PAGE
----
As someone who has always done what I can to help the innocent creatures of this world, not being able to save a life might be the most difficult part of this homesteading lifestyle that I have chosen.
When I was a kid, I remember visiting a pig farm in Oklahoma. The place wasn't very well kept, and I was shocked at the conditions in which those pigs lived. As we toured the facilities, the farmer was gathering up the dead piglets, which he apparently would do every morning. He had a bonfire going, and was just chucking the little bodies into the fire without a care in the world. I was horrified, and that memory has stayed with me through the years.
Couldn't that farmer have done something differently to improve the conditions? Shouldn't he at least have been less cavalier about the deaths of his livestock?
Fast forward thirty years, and here I am with my own farm, responsible for the animals I have chosen to bring here, even more so for the new lives that are created. I do not take bringing new life into this world lightly. I don't see my animals are purely profit, and I don't measure their lives in dollars. I see myself as their caretaker, for better or worse.
On some days, the "worse" part of that phrase is just difficult to take without drowning in guilt over those creatures who might have lived if I had done things differently.
I haven't lost very many animals since choosing to travel the homesteading road, but those that I have lost stick with me. Unfortunately when dealing with the care of animals, learning how best to do so sometimes costs an animal it's life.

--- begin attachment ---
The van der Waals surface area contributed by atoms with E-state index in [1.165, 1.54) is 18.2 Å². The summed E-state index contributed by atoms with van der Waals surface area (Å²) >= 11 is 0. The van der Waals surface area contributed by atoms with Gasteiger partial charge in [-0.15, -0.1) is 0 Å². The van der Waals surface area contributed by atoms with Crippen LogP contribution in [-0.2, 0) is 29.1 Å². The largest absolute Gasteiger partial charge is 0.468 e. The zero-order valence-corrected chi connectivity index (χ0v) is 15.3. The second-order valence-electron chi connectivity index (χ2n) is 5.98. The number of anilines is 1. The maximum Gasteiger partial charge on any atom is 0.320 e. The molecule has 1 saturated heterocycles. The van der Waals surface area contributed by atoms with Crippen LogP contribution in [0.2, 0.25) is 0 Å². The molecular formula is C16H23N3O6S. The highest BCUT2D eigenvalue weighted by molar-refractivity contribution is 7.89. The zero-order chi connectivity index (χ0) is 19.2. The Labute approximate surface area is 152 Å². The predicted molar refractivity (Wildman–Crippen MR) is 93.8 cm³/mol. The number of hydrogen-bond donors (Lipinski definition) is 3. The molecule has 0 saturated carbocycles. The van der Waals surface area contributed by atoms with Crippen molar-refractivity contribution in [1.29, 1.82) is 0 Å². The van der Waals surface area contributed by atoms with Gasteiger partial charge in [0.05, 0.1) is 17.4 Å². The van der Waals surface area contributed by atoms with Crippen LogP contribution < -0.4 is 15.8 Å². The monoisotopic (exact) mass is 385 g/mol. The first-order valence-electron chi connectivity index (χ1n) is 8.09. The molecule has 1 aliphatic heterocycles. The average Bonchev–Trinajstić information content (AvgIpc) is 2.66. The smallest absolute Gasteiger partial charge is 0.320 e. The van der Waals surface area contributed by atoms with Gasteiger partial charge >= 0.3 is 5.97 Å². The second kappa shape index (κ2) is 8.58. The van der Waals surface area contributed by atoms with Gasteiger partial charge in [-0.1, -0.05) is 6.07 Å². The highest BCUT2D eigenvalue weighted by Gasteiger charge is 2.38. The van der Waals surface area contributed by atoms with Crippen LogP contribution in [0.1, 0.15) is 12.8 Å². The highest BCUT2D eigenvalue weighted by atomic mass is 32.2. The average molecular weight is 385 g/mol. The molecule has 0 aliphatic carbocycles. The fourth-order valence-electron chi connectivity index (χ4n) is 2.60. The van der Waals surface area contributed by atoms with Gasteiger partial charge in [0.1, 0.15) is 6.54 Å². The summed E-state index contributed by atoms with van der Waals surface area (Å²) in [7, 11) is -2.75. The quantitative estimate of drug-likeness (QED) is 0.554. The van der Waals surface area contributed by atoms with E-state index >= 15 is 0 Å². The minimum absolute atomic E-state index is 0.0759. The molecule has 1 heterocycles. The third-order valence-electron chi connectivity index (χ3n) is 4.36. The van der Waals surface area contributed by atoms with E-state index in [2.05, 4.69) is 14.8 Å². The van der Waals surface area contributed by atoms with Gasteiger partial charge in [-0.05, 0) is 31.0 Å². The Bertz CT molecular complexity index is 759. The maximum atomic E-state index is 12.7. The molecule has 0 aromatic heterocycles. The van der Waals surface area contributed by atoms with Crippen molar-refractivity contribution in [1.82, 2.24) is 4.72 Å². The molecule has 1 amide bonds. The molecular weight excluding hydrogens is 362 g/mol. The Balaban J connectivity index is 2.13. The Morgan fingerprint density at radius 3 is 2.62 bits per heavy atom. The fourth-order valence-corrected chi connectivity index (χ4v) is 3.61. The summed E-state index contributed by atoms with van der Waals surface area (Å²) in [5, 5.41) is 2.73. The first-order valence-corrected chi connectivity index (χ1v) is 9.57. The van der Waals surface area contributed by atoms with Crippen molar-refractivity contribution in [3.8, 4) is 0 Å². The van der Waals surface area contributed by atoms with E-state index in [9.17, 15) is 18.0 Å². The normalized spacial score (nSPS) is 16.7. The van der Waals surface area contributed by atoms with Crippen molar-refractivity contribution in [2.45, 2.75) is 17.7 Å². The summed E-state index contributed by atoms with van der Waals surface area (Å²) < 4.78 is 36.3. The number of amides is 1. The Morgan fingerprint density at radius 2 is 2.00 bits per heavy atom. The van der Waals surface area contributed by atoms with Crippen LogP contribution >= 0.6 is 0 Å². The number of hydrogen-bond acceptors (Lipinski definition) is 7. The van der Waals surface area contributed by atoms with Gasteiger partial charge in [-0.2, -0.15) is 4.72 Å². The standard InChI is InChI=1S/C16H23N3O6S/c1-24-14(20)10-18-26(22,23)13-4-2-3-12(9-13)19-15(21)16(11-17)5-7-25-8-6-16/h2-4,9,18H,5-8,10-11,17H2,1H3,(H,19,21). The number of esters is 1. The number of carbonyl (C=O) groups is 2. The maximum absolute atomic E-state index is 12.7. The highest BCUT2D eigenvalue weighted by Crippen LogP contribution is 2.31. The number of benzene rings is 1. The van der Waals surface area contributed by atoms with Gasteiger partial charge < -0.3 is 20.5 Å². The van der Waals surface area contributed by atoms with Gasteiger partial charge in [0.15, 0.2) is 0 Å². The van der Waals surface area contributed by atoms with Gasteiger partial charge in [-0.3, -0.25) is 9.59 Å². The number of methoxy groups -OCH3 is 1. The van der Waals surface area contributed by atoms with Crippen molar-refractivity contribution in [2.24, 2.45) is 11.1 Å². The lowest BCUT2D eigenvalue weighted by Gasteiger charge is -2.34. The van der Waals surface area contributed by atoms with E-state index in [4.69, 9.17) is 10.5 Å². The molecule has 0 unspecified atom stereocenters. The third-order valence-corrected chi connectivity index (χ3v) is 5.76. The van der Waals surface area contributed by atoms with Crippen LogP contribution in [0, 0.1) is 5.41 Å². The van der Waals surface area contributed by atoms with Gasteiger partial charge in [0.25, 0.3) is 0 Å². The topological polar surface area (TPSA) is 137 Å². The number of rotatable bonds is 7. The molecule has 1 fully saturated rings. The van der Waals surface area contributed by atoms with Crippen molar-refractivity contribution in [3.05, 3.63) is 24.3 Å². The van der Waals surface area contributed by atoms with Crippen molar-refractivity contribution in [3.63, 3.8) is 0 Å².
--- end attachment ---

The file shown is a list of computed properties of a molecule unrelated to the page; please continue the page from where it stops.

Sometime in the night, our French Lop rabbit gave birth to six babies. By this morning, three of them were not in the nest and had died from the cold. When my husband found them, there were three scattered randomly across the floor that were cold, and were not moving. I picked them up, wrapped them in a towel and tried rubbing their little bodies while holding them under a light to warm them up. No response. I ran them into the house where it was warmer and tried everything I could, but they were gone.
I can't help but feel responsible, and guilty, for their short lives that were filled with suffering. I was worried about this doe having her first litter in February for this exact reason, but because of her age she needed to be bred. I could have brought her inside to watch her more closely. She shouldn't have had as much room as she did. I should have checked on her more often, and sooner. On and on I go, knowing that things like this happen on a farm, but regretting that it happened on my watch.
And so, today I will be sad about the three that didn't make it, and tomorrow I will be happy about the three that did. I have learned some lessons, and while I am glad to gain the experience, it just breaks my heart that those lessons have so high a price.